Any bone in the hand can be broken. Hand fractures include
- Fractures of the wrist bones (carpals)
- Fractures of the bones of the palm (metacarpals)
- Fractures of the bones of the thumb and fingers (phalanges)
(See also Overview of Fractures.)
Common carpal bone fractures include scaphoid fractures and fractures of the hook of hamate (see Common Hand Injuries), which are usually considered wrist fractures.
For hands to function normally, many muscles, tendons, ligaments, and bones must work together. Seemingly minor fractures can seriously injure soft tissues. If these injuries are not treated appropriately, joints can become stiff, weak, or permanently misshapen, greatly disabling people.
- A doctor's evaluation
- Occasionally computed tomography or magnetic resonance imaging
(See also Diagnosis of Fractures.)
If people think they may have fractured their hand, they should see a doctor.
Sometimes doctors can diagnose a hand fracture when they examine the hand. Before the examination, a local anesthetic may be injected into the area. Otherwise, the examination might be too painful. X-rays are usually needed.
Occasionally, computed tomography (CT) or magnetic resonance imaging (MRI) is needed to identify a fracture.
- A bandage, splint, or cast
- Sometimes surgery
- Hand exercises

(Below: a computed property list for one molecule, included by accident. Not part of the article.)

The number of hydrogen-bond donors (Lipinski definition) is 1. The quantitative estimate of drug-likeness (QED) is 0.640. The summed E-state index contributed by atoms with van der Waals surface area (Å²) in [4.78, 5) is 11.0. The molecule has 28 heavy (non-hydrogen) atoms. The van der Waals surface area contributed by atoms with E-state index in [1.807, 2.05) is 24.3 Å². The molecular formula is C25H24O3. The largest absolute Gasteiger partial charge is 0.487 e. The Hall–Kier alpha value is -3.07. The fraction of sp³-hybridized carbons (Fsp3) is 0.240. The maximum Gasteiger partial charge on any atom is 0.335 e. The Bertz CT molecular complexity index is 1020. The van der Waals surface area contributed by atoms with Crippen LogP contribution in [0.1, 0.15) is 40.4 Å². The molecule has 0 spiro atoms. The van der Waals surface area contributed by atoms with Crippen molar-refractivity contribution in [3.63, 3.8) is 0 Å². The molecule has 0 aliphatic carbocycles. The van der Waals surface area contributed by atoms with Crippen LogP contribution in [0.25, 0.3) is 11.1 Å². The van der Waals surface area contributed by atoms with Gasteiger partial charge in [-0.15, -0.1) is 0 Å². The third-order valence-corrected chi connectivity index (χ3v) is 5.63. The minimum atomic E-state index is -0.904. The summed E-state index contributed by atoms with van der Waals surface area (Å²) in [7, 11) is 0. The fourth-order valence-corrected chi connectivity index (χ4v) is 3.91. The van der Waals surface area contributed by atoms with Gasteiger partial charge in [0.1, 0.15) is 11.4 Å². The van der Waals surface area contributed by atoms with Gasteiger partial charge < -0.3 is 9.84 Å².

Often, if a fracture is not treated, the hand remains misshapen and may not function normally. Therefore, doctors manipulate the hand to move the bones back into their normal position (reduction) and then immobilize the hand so that it can heal normally.
A bandage, splint, or cast may be used, depending on the location and severity of the fracture.
Surgery is sometimes necessary if bones are out of position or if a joint is unstable.
Hand exercises are begun as soon as possible to prevent loss of function.
Common Hand Injuries
Common hand injuries include
When a ligament is torn, bones can move out of position, resulting in a dislocated joint.
Hand injuries cause swelling, pain, and stiffness and sometimes limit movement.
Scaphoid fractures are a common type of wrist fracture. The area at the base of the thumb is tender and swollen.
Fractures of the hook of hamate may result from striking the ground with a stick or making a divot playing golf. The lower part of the palm at the base of the little finger is tender.
Thumb sprains (such as gamekeeper's thumb, or skier's thumb) are tears in the ligaments that attach the thumb to the hand, usually on the palm side of the thumb. If the ligament is severely sprained, people cannot pinch. Surgery or splinting is needed to repair a sprained ligament.
Rupture of the scapholunate ligament, a ligament in the wrist, may result from falling on an outstretched hand. Pain is felt mostly on top of the wrist. The ligament is usually surgically repaired.
Dislocations of fingers may occur at the base of the thumb or other fingers, at the middle joints of the fingers (usually when the finger is bent too far back), or at the joints near the fingertips.